One of the delights for the reader are the number of surprises along the way. In some cases it's something that really should be obvious, but probably never occurred to us - such as the way the basic shape of many organisms with, for example, a mouth at the front has been shaped by the nature of movement. Or the linkage of brain and movement. Wilkinson effortlessly takes us through the differences between walking and running in humans or the various ways that flying has evolved in different species, noting that there now seems reasonable evidence that even though birds mostly don't need to drop from a tree to start flight, their ancestors probably did.
In case we take too imperialistic a view of movement on land and in air as being what it's all about, we also are taken on an exploration of the various different forms of movement in water, and to see how animals that don't themselves move still make use of movement - plus one of the best explorations I've seen of a possible route from water to the land (noting how some land animals have very successfully made the move back to water again). And we are taken back to basics (though not at all mechanically so) with the movement of those most successful of organisms, bacteria
Let's get that misquote out of the way. Wilkinson has Rutherford say 'physics is the only science; all else is stamp collecting.' That change of wording makes it easy to misunderstand Rutherford's intent, which was to highlight that most of science outside of physics was about collecting and organising information, rather than using induction to derive laws and meaning. He didn't say the rest wasn't science, just that it was a different (and by implication lesser) part. Wilkinson goes on to suggest that Rutherford implied that nature was unruly and opaque to order - but that was clearly not Rutherford's intent; his comment was about what scientists did, not about the fields per se.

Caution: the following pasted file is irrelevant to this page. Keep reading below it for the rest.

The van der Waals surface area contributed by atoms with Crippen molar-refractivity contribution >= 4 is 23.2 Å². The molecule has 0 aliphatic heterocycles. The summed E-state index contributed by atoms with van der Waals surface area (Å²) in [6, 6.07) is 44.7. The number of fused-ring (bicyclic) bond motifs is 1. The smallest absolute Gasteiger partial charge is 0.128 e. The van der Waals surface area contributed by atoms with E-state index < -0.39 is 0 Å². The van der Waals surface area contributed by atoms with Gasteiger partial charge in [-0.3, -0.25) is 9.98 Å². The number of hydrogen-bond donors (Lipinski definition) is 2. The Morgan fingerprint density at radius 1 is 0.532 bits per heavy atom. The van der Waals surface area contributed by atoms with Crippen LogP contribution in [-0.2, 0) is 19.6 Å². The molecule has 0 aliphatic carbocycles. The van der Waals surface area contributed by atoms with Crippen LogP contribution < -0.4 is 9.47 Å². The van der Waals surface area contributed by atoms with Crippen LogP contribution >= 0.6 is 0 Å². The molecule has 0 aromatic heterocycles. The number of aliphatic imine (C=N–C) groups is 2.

While we're in the negative, the only reason I didn't give Restless Creatures an effortless five stars was inconsistency. The best chapters are some of the most outstanding science writing I've read this year and I loved them. This comes out, perhaps not surprisingly, in a fascinating exploration of why we have our upright two-legged gait - but also, for example, in a wonderful chapter on a part of the natural world we tend not to associate with movement - plants. Yet as Wilkinson shows, not only are there exceptions like the venus fly trap, most plants make use of movement (sometimes with the motive power provided cunningly by other organisms) to spread their seed and avoid everything happening in the same place. However, there were a few places where the writing lost its impetus and became a little turgid. This tended to happen, funnily, when physics came into the story - the explanations of the mechanics of movement, for example with a bird's wing, were hard to digest, while the chapter 'A Winning Formula' on the detailed mechanisms involved in producing a biological form was by far the least readable.
Even if you feel the urge to skip those parts, though, the rest of the book is so well worth it that I very much enjoyed it. Wilkinson takes a new, refreshing look at the nature of living things, particularly animals, and convinces even the most sceptical reader of the importance of locomotion to both the form those animals take and their remarkable range and variety. For this reason, I can heartily recommend adding this book to your collection.
Review by Brian Clegg